Sorry this didn’t post large enough before. I am learning the new format for posting on WordPress. Anyway, would love any comments.
Have you ever had one of those paintings that you just aren’t sure if it “worked out” or not? This is one of those for me. I played some more with spatter painting (it’s been tons of fun), and creating a beach scene.
A friend even let me paint a pair of her flip flops.
Here it is:
With this said, I’m not quite sure it turned out the way I envisioned it in my mind. It’s a path going down to Lake Michigan at the state park in Ludington. The sand is okay, the flip flops turned out, but…
Anyway, I would love to hear opinions.
Okay, since I’m mainly self-taught (well, I did minor in art in college, but they didn’t teach much painting technique, mostly drawing and design) I like to check out art books from the library, learn about techniques and…experiment. Sometimes they work out, sometimes they are disasters.
I went to Lake Michigan a couple of weeks ago, and was fascinated by some old broken down pier posts on the beach. So, I decided to try spatter technique for the first time to create the sand, and paint the rest traditionally. Below is the result:
Sorry about the glare; the oils were still a bit shiny. The real thing is a bit sharper.
How I did it: I sacrificed an old toothbrush, washed it out in hot water, then after painting the underpainting in a mixture of burnt umber, raw umber, yellow ochre and a touch of white, which I let dry, I dipped the toothbrush into turpentine, then mixed up yellow ochre and white for the lights, in varying shades.
I found out that I needed to keep the paint mix very thin, and not hold the toothbrush too close (or I got big blobs which I had to wipe up). For the darks, I mixed raw umber and ultramarine blue. I also used a bit of yellow ochre and burnt sienna for mid-shades. It took a LOT of spattering to get the right amount of texture.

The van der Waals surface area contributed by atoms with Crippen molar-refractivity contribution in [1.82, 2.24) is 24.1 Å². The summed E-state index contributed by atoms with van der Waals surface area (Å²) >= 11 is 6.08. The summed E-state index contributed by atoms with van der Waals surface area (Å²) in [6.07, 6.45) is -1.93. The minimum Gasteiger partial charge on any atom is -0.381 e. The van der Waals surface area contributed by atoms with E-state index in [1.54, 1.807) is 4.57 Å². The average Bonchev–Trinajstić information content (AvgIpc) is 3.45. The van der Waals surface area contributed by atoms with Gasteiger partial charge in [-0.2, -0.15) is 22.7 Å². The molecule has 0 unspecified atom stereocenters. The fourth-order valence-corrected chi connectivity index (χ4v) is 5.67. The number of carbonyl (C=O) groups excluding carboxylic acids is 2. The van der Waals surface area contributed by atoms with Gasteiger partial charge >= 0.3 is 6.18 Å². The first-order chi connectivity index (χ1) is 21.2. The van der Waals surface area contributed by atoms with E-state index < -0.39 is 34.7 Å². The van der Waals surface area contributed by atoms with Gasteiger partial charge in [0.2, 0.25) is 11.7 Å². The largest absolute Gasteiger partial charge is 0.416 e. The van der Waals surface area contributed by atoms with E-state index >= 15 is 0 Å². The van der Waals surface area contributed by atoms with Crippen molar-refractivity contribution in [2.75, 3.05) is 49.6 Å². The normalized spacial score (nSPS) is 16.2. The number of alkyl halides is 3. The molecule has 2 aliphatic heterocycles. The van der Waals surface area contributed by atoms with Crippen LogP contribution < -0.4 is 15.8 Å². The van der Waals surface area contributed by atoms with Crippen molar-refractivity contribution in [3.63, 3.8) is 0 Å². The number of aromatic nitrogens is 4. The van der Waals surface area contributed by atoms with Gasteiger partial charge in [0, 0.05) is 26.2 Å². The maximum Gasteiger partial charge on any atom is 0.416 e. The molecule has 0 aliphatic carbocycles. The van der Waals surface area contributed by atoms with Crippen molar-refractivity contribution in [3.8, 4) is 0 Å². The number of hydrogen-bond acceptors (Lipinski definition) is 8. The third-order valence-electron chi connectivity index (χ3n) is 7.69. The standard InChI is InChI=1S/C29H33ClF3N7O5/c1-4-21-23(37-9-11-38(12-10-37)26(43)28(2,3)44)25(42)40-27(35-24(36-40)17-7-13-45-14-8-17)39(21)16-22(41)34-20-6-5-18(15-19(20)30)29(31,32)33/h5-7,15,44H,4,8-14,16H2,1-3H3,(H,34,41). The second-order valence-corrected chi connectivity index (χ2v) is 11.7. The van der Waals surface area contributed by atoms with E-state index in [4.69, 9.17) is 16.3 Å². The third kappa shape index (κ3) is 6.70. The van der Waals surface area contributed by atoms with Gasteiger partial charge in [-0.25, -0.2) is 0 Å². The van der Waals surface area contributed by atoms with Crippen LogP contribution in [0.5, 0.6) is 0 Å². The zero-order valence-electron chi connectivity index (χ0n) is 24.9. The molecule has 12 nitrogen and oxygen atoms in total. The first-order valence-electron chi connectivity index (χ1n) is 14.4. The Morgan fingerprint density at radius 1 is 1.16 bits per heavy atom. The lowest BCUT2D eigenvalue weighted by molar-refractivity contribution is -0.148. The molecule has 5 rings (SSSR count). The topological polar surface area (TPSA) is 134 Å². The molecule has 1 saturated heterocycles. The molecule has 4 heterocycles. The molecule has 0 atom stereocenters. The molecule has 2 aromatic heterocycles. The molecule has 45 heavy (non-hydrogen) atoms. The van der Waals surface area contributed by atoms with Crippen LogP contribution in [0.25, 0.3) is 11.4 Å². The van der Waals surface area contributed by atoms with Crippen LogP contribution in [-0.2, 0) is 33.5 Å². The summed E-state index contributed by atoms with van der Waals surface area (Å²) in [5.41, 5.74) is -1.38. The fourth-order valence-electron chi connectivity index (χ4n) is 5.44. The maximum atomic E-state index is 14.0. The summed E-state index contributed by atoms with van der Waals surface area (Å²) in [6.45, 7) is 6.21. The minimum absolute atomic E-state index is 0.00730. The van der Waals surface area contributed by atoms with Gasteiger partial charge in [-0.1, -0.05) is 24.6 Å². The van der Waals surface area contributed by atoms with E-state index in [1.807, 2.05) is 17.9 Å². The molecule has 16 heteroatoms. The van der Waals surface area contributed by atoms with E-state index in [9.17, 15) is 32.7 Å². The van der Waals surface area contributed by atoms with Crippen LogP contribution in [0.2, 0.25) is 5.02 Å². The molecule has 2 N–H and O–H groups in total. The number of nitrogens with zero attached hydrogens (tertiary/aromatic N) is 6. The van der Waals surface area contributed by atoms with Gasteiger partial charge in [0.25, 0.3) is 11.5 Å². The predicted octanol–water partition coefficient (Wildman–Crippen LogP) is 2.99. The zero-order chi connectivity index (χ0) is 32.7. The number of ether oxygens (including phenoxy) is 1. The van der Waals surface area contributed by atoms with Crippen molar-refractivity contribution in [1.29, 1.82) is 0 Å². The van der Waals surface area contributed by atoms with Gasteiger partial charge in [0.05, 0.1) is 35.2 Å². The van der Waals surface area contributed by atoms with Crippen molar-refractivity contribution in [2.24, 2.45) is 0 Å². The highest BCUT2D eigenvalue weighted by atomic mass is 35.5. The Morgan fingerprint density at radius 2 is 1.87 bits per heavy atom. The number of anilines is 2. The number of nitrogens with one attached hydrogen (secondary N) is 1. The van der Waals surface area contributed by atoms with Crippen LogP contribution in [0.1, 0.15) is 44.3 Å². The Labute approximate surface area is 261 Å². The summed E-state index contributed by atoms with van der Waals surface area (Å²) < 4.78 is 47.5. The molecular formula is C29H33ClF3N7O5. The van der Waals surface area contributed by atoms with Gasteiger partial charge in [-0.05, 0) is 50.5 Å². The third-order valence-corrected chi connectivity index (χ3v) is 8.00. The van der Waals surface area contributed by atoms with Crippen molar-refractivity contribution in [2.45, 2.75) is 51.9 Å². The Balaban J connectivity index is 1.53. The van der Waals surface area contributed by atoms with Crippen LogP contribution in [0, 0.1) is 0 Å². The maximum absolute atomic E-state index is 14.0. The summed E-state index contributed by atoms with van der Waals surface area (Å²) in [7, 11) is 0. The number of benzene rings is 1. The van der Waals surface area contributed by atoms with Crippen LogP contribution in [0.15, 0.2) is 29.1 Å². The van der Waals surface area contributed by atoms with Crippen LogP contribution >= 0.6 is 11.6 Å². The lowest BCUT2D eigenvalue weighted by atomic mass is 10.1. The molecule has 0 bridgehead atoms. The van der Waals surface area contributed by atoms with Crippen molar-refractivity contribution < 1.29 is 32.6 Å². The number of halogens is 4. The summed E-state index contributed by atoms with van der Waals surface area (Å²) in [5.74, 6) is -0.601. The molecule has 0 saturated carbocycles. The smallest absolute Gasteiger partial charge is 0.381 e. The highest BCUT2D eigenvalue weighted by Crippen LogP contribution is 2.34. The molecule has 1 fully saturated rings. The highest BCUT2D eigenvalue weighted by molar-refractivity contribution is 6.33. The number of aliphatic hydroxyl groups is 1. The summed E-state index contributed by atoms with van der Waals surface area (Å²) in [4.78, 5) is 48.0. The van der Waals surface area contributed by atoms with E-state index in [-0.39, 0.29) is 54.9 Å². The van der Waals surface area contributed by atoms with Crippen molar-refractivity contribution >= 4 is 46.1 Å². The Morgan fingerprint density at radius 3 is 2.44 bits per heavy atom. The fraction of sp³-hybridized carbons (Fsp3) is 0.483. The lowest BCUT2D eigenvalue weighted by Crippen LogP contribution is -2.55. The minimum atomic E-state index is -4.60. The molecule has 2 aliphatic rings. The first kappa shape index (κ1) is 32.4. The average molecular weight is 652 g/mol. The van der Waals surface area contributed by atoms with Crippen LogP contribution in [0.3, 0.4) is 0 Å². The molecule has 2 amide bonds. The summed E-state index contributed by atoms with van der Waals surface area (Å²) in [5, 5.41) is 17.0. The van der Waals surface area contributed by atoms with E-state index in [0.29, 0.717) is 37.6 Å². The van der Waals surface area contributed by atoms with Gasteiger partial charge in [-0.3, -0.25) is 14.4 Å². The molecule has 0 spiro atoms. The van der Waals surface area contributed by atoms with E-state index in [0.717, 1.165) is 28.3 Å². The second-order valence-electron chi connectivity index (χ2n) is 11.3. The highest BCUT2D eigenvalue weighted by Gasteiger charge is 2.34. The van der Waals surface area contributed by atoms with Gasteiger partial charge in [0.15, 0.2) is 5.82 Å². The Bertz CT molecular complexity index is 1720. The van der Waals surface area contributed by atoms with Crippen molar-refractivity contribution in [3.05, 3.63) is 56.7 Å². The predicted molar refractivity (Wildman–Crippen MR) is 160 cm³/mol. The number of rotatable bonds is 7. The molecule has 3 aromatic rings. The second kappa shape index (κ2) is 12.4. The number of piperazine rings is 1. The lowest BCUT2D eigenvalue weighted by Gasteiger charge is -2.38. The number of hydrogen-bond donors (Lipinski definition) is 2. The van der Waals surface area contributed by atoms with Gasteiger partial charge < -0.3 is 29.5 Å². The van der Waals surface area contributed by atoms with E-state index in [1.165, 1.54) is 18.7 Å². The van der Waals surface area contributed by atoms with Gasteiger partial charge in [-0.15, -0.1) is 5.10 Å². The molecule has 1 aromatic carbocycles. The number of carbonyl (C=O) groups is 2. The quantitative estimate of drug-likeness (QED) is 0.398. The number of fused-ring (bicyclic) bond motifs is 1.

My roommates love it. I’m experimenting with spatter painting in another painting that I’m doing. I confess: I love water and shorelines. I can’t wait to visit the shore again. Lake Michigan is AMAZING. It is huge, just like being at the ocean (okay, I’m from Texas, I had no idea the great lakes were so big). Or beautiful.
Recently, I’ve been painting birds. I did a couple for one of the bathrooms in the house I live in, to complement a series of birdhouses that a roommate put up. They look nice together, along with the shower curtain that has…birds.
I live where the birds constantly come and visit, due to the feeders we put out. During the fall, winter and spring, the chickadees, titmouses, red-breasted Grosbeaks and cardinals swoop in all day long, while the finches and woodpeckers get their share, too.
I hope you like this little feller. He has that cheeky look that titmouses get; I love their beady eyes and tuft of hair. I think he’s quite satisfied with himself!
I love to paint outdoors, and capture the feel of a landscape on site. This is a plein aire (outdoors on site) painting that I did awhile back of the trees at Atoka Lake in Oklahoma. I was fascinated by the textures of the lichen growing on the bark, and wanted to show it. If you ever go there, it really does look like this in mid-summer, lots of brown and ocher grass, very different from the lush greens of West Michigan.
No mosquitoes there, either. But I do love the cool summer weather here, and how beautiful and green it is.